Why Liza Lou’s New Show Took a Village of South African Bead Workers to Create

For three years, artisans in Durban, South Africa, have been stitching together the 600 beaded-cloth layers that make up the centerpiece of Liza Lou’s new exhibition in New York, the 100-foot-long canvas work The Clouds.

The piece, which debuted at the 21st Biennale of Sydney, is on view at Lehmann Maupin gallery’s new Chelsea flagship on West 24th Street. But it’s only part of the new show, “Liza Lou: Classification and Nomenclature of Clouds,” which is the artist’s first solo exhibition in New York in 10 years and stretches into the gallery’s West 22nd Street location as well.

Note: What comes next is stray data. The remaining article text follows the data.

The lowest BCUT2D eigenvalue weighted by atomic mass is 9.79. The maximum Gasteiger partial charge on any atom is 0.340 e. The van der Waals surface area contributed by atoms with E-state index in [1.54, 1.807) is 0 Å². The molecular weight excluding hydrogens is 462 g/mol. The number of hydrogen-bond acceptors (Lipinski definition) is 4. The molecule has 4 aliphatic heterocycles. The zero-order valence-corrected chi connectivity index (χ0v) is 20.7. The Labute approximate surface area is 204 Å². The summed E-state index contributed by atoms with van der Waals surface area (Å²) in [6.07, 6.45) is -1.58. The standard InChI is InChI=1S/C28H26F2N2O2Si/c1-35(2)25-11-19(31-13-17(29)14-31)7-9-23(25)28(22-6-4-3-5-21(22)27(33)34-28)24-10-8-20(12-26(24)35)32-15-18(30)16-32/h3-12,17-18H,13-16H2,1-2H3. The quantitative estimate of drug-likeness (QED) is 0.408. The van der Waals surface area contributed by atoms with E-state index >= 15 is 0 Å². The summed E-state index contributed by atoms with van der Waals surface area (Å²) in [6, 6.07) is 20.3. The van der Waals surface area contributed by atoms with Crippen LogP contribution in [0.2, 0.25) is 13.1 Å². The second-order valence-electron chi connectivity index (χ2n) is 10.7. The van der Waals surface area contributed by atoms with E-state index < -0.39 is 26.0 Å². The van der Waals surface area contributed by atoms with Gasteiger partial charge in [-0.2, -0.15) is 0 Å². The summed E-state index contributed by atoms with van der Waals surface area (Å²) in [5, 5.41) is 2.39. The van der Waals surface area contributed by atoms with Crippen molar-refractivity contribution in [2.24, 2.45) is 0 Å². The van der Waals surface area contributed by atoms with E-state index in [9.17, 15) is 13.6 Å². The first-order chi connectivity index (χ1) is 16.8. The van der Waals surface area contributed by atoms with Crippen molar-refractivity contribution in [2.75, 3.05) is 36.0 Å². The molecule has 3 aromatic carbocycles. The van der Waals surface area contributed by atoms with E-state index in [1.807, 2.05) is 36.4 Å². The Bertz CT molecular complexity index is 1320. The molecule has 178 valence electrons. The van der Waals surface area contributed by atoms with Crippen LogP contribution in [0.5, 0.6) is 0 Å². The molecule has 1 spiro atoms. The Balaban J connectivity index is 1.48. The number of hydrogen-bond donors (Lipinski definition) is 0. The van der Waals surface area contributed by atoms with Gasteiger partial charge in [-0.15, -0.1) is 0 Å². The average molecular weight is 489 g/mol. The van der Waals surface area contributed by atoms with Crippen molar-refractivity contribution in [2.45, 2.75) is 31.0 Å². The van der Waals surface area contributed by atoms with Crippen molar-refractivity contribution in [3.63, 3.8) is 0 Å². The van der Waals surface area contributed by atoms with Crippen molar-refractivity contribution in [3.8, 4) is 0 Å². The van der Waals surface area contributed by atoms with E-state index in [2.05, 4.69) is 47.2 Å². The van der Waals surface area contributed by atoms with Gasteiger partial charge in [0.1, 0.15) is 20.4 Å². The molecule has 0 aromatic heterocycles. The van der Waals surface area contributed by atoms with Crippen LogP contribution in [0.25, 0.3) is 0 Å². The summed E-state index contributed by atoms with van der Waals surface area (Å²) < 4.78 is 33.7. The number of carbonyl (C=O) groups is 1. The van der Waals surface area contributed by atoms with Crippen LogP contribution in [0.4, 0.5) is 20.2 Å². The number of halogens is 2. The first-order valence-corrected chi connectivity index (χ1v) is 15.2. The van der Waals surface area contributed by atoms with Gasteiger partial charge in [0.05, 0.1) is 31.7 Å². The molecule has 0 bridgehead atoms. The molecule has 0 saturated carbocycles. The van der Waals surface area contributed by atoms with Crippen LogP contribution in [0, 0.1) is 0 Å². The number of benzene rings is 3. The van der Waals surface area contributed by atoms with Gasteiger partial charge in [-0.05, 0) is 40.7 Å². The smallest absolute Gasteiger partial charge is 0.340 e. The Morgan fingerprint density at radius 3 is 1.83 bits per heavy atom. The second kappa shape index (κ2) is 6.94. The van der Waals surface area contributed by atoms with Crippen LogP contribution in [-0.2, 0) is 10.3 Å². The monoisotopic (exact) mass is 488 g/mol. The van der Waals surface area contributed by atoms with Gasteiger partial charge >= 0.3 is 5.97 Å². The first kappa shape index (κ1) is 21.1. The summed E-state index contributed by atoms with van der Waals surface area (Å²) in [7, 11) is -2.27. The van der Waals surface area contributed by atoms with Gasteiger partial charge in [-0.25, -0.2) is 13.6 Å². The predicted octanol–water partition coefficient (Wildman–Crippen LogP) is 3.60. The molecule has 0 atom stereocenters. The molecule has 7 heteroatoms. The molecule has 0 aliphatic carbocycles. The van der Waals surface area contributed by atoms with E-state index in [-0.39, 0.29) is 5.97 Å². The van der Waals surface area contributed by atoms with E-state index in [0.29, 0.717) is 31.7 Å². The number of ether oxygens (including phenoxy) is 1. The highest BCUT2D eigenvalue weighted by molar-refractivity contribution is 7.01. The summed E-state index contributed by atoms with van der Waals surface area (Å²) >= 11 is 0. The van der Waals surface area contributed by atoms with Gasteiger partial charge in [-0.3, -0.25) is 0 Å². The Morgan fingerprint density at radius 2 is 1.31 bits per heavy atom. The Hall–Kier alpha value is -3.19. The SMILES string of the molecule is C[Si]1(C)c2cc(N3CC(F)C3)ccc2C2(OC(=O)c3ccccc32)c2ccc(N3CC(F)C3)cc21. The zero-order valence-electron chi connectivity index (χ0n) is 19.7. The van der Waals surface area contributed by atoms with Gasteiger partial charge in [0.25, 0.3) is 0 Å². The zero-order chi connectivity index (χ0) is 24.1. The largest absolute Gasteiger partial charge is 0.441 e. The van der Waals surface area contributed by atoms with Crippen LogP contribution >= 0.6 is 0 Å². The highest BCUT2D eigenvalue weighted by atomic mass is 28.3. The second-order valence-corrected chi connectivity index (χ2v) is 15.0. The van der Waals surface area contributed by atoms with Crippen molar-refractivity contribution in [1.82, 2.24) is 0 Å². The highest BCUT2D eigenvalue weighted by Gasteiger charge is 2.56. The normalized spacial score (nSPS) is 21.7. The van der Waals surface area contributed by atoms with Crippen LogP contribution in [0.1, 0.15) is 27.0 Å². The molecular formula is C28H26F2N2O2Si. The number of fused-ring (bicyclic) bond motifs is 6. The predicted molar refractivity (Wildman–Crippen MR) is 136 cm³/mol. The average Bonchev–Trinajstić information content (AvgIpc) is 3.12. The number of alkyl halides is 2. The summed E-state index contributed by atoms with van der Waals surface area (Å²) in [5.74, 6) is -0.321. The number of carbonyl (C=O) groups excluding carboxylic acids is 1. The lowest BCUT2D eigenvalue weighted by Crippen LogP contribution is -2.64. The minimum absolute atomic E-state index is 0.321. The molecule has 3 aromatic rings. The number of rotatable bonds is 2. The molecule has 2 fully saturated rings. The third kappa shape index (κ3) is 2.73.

Other works on view include Lou’s free-form beaded sculptures, smaller woven glass bead paintings, new large-scale drawings, and a multi-channel video. These bodies of work mark an evolution for the artist, who exploded onto the scene in 1996, when the New Museum’s then director Marcia Tucker exhibited Lou’s life-size installation Kitchen, a suburban kitchen where every surface was covered with glittering beads, elevating a traditionally decorative craft material to the realm of fine art. Read more

2018-10-23T21:07:10+00:00